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  1. #11
    Join Date
    Feb 2008

    Smile Re: A/Cunit freezes up

    Quote Originally Posted by harris8968 View Post
    I have a 2-story home in central texas (very humid) and my HVAC will not cool my home, 2400 sqft and the ac (coils not sure what it's called) will freeze up and then no air from the fan can get through to the plenum, I am completely at a loss. any help will be great,
    One very common problem of freezing A coils, is the lack of proper sized ducts to move air away from the evaporator coils. We had that very problem in an office where the unit was constantly freezing up, and making a mess. There were several different service people called over the years, only to have the very same problem, Finally, we caller a very small hardware's service man to look at our problem. (the town only has 132 people) Bingo..he discovered the original duct work was never large enough to handle the CFM's for the unit. After installing larger duct work, there has never been a problem since. If the cold air cannot get away from the condenser on a very humid day, it can only freeze up, and cause problems.

    I would recommend having a good service man compare the duct size to the size of your air conditioner unit, to see if it was ever large enough originally.

    It could be possibly, as one person suggested, that the A-coil is plugged......maybe even the outdoor unit is plugged. You can just flush that out with water.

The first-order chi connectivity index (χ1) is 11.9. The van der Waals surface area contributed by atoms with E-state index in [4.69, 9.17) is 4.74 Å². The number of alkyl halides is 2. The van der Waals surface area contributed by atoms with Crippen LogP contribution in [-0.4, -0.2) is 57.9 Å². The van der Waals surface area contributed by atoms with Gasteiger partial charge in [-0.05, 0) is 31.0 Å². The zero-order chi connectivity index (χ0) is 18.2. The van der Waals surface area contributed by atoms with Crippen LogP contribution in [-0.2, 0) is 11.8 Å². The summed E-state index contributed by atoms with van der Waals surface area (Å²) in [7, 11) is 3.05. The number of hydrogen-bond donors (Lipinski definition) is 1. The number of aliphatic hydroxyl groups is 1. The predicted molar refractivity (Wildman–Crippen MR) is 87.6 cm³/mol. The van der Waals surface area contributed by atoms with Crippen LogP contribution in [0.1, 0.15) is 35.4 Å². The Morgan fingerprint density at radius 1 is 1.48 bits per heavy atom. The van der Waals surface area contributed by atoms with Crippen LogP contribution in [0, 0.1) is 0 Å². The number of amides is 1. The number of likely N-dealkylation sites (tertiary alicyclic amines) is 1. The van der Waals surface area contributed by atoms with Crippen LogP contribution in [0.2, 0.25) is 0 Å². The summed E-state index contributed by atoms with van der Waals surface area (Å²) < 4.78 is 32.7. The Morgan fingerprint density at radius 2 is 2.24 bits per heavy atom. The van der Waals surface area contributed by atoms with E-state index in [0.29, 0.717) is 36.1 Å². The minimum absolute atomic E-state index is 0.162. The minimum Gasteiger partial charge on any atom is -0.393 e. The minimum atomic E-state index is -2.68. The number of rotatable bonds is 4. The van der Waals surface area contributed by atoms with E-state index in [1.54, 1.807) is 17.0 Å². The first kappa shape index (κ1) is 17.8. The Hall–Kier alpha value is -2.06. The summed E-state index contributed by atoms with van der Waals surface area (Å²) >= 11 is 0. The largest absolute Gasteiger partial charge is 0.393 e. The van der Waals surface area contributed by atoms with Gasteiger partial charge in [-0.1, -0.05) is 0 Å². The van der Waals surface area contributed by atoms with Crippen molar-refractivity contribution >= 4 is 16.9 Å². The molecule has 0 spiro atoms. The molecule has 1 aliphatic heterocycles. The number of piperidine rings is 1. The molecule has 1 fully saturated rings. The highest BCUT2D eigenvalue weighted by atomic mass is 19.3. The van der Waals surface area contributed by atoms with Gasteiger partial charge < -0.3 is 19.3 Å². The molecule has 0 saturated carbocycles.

Good luck.

  2. #12
    Join Date
    Feb 2008

    Smile Re: A/Cunit freezes up

    Quote Originally Posted by Irishmist View Post
    morcolt: Just up the road from you. I am sure you would agree that if this is a re-curring problem, i.e. "ours has done this many times," that it may very well be an indication of another, possible bigger problem.

    If you consistently have to add refrigerant to the "sealed circuit" then chances are you have a leak somewhere in the system. This could be at the indoor coil, the outdoor coil, or anywhere else in that refrigeration circuit.

    To your second point, a second unit for the upstairs is not the "end all - cure all" solution. With very good zoning controls available today, it is not necessary to install two separate systems. With a properly designed and installed zoning system, a single system can provide independent heating and cooling to two or more spaces.

    All the best, Irishmist
    I agree with this post very much. With our new modern zone controls, a single air conditioning unit, or heat pump, can handle an entire house, with no problems. We installed a new heat pump and furnace two years ago, in our 107 year old farm house. It works like a charm. When the upstairs calls for cool air, the dampers close the downstairs ducts automatically, and send all the cool air upstairs. If both areas call for cool air, both dampers remain open. If anyone wants low cooling costs in the summer, spend the extra money for a heat pump, ground source, or air source (we have an air source).

    Stay cool this summer.

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